The Boring Future of Security Tokens
Trustless payment methods were the first disruption blockchain brought to the financial industry. The second wave of disruption came about when the ICO boomed in 2017 as a way to reach a larger market of investors through crowdfunding smart contracts on Ethereum. In 2017 alone, ICOs raised around $7 billion.
As Bitcoin continues to fluctuate greatly, going through boom and bust cycles much faster than traditional markets, speculation around crypto protection continues. President Donald Trump opposed cryptocurrency making some reasonable comments. First of all, cryptocurrency is largely unregulated, and efforts to regulate pseudonymous cryptocurrencies almost inevitably fail. This message led to a drop in the price of Bitcoin from about $ 10,500 to $ 9,500 in just a few minutes. A 10% drop in the value of the US dollar during this period can have dramatic consequences, but fluctuations of 10% are common in cryptography.
In fact, we have a volatile and hard-to-manage digital asset. This is hardly the basis for the global currency or for the future of the financial industry. However, in response to the 2017 ICO fraud and the 2018 crypto crash, more recently, we’re seeing the IEO (Initial Exchange Offering) — a very similar construct but with the token offering done by the exchange instead of the project itself. We’re finally starting to see the rise of the STO (Security Token Offering), which are securities on the blockchain. Blockchain is the underlying encryption technology that is used to distribute trust and remove intermediaries, while securities are tradable financial assets - everything from capital, debts, real assets and much more.
The meaning of many cryptocurrencies is to evade the regulation and taxation of intermediaries such as governments, while the essence of security tokens is to simplify and increase the efficiency of compliance with state standards. This is important in a world that relies on the stability and protection provided by authorities such as governments.
Key industry leaders are starting to see the benefits of security tokens that are centered around greater operational efficiency. Because security tokens act as a digital wrapper for securities, they can speed up the usually slow and expensive procedures of KYC / AML and accredited investors. Now you can create legal digital assets and raise capital on the blockchain. However, compliance with the law does not mean cryptocurrency for several technical reasons. Most importantly, typical cryptocurrencies do not have built-in functionality for “transfer restrictions”, which means that cryptocurrencies can be sent to anyone, anywhere.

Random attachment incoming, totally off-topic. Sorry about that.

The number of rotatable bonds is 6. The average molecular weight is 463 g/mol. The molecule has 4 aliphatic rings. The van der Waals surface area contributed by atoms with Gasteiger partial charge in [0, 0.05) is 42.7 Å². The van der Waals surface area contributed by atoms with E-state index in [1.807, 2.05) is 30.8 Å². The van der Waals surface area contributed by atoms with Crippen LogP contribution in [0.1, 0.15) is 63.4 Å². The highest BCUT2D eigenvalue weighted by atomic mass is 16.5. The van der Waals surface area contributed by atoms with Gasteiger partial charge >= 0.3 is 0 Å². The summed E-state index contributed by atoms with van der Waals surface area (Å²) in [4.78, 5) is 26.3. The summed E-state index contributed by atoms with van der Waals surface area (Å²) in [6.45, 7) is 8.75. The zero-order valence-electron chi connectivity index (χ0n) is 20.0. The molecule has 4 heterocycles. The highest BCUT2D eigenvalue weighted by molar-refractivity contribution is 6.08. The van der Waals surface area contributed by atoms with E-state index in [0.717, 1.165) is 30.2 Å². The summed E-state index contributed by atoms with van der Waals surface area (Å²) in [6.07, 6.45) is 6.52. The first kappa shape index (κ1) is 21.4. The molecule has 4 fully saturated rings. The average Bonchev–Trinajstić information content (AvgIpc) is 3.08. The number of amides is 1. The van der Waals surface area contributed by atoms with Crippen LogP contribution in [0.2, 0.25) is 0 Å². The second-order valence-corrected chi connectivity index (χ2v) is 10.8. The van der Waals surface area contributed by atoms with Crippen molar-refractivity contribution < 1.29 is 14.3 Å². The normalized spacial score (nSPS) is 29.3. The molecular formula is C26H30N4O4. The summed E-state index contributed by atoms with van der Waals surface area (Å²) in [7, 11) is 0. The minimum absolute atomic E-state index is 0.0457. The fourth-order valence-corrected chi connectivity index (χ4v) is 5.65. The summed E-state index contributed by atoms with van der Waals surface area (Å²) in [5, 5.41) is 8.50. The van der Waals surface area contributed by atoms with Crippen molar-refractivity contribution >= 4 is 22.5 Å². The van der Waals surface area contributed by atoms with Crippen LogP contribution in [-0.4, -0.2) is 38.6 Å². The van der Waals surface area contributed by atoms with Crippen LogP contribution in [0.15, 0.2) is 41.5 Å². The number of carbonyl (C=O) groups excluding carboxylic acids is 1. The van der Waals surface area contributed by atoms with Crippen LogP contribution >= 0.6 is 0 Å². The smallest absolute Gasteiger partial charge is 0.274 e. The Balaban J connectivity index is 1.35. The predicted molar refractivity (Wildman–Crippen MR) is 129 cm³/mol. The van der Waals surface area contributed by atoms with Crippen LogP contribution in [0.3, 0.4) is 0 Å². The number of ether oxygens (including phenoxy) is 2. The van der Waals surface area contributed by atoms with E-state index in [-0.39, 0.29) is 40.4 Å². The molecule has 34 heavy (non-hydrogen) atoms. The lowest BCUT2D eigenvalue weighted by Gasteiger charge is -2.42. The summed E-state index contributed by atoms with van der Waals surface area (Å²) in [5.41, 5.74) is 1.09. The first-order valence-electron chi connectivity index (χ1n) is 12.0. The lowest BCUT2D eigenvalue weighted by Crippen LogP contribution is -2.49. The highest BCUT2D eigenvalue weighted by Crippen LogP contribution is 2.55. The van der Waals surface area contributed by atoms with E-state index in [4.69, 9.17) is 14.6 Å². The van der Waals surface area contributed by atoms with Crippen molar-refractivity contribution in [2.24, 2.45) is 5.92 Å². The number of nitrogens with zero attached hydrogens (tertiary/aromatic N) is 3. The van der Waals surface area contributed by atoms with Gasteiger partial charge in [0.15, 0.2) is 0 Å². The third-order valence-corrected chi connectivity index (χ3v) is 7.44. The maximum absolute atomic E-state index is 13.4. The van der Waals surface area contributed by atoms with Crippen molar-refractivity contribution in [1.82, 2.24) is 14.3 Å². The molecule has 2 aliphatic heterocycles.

Security tokens are designed to solve problems and provide real, legal and reliable scenarios for using blockchains.
However, the industry is clearly fragmented and is emerging. The crypto industry prefers ICOs and IEOs, which still dominate in terms of attracted amounts. Crypto investors invest their money where their mouth is tokens.
As for traditional securities, they are even more one-sided, as tokenization has not yet managed to affect the global securities market, having less than one billion dollars of tokenized securities and hundreds of trillions of dollars of securities. Market penetration is about 1%.
Instead of productive tensions between the cryptocurrency and securities markets, causing a joint movement towards security tokens, this trend is more like the way several players in each market make a leap, rather than as many followers.
Security tokens face many barriers to mass adoption, not least of which is that the financial industry is usually wary of new technologies that promise a breakdown. In addition, industry professionals burned out in the ICO industry may not dare to give a “second chance” to the blockchain. It is also important to remember that STO is not for everyone - if the company has money for an IPO, this may be the best option at the moment.
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